Awesome batsman! I can't place it either Tom, always admired him but a combination of his attitude (not a bad one tbh), his country of birth (i am a englishman of Jamaican descent) and probably a bit of jealousy made me happy to see his wicket fall every time it did. His attitude is almost no different to that of KP's, i am a big fan of his, and many of the west indies quicks back in the day. Even Viv had a similar attitude. I suspect he is held in very high regard in Australia, but ever since his 380 (beating a west indians world record isn't good) i havn't really liked him. But that is the kind of irrational dislike sports fans are allowed. I would still have picked him as the best opener in the world for at least 13 out of the 17 seasons he played for. Very very good cricketer who's skill should not be underestimated. I suppose the true level of his ability should be measured by badly much opposition players and fans wanted him out (i never felt comfortable whilst he was at the wicket).

    Sam, Sweden

  • Comment number 29.

    Good blog tom!

    I admire Hayden, he never seemed the most technical, or graceful in the mould of lara, tendulka et al.

    But I was always impressed with how he could bully almost any bowler on any surface, and i never realised how many runs he got in india in 2001, so with the average he hs retired with, and the honours he has won it makes him all the more impressive.

    I also agree with your sentiments that he will never be loved like the cricketers you mentioned, but, its probably in keeping with the type of cricketer he was, and i doubt he will give two hoots about whether the cricket world universally loved him or not!

    And i think it was the right time, he had a nasty injury and didn't look the same since.

    Despite being a pom, i'll miss him from cricket

  • Comment number 30.

    Brilliant opener who never let the opposing bowlers get into the groove. Even though an Aussie I loved watching this guy bat. At the top of any sport you need absolute self belief which sometimes can over as being arrogant. With Harbajan he only said what evryone else thought; that guy could start an argument in an empty room.

  • Comment number 31.

    I thought Hayden was an arogant bully before I travelled to Australia. Partly because that is how he was portrayted by the British media and partly because of the smug expression on his face.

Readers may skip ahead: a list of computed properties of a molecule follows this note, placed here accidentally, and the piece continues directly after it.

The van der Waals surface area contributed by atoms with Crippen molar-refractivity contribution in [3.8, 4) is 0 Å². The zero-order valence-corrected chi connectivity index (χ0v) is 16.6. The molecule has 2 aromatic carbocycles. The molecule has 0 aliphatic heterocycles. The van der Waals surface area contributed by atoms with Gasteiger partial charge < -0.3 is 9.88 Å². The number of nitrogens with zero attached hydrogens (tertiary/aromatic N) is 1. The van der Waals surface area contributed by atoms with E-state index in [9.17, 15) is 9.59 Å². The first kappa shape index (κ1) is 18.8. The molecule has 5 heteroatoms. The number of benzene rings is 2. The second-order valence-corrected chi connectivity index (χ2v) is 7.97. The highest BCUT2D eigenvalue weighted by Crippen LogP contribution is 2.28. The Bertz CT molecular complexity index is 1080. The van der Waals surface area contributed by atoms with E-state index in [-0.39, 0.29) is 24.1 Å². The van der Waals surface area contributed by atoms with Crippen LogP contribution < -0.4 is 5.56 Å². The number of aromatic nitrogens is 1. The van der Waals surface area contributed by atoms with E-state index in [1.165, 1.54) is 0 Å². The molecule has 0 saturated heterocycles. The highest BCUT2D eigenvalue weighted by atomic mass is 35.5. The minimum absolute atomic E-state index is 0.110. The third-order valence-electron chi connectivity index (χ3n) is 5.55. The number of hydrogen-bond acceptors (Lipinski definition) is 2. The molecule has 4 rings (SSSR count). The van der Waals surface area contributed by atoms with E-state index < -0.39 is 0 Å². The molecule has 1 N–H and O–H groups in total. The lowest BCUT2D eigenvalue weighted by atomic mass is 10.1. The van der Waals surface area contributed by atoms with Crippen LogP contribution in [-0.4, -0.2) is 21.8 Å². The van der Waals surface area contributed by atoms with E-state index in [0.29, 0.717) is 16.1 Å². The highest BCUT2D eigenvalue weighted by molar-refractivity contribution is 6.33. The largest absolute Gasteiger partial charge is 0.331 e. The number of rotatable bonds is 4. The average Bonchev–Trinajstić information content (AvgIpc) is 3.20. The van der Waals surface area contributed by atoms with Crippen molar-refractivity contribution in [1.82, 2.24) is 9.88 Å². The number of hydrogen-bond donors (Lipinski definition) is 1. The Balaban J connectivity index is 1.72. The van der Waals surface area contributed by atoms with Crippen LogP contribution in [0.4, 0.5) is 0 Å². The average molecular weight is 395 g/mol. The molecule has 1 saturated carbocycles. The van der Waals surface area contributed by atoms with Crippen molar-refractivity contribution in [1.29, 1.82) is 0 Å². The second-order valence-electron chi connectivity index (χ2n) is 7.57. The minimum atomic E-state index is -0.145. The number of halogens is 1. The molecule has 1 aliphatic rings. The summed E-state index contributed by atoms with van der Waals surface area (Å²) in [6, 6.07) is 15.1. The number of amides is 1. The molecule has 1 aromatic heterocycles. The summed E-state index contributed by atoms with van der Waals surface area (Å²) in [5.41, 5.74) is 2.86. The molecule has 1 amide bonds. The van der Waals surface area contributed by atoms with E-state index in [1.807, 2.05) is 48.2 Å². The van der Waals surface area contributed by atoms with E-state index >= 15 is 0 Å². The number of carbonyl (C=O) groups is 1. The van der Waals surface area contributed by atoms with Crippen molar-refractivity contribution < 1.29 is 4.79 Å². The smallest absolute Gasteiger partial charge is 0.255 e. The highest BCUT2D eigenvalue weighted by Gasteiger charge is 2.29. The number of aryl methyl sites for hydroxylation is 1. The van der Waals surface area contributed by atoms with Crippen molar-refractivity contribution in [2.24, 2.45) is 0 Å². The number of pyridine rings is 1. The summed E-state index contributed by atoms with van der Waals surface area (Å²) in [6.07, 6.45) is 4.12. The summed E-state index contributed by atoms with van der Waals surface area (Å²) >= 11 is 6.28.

I then went to Australia and saw him a lot on TV dressed in pastel coloured shirts, smiling and talking about food and his faith (he is a Christian). I also learned that he has many good friends in the Austrlia squad, Langer and Symonds the closest.

    All this new information made me change my mind about him; I now think he is an 'arogant bully who wears girls colours and goes to church a lot'.

  • Comment number 32.

    Agree he is a good batsmen with a great average, not disputing that but he just comes across as an arrogant tw*t. I

    I wouldn't say that of the current aussie lot or hardly any other international cricketers.

    Anyway sad he's gone.....who is there to hate in world cricket now? He was a pantomins villan!

    Smith seesm to have re-invented himself but Harbajan and Symonds are good targets.

  • Comment number 33.

    I think he helped modern test cricket become more palatable to new cricket fans. Instead of mundane 2-3 runs a over he helped take the modern average above 4.
    Still I'm not sad he retired, he used intimidation get were he is rather than pure talent.

  • Comment number 34.

    Winning not making friends or

    Winning with style and making friends.

    Only the ones with charisma can do the second.

    I think Hayden was respected and thought he was okay, certainly more of a gentleman when compared to other Aussies.

  • Comment number 35.

    For the record, I'm a proud Pom.

    BUT Hang on... how many of the above people have actually MET Matty Hayden... you lot don't like his personality?!!! What experience have you actually had of it.

    The only thging we can comment on with authority was his batting and that was brilliant at times. I'm sad his career ended like this but I'm glad he had one and made Rod Marsh's comments look pretty foolish.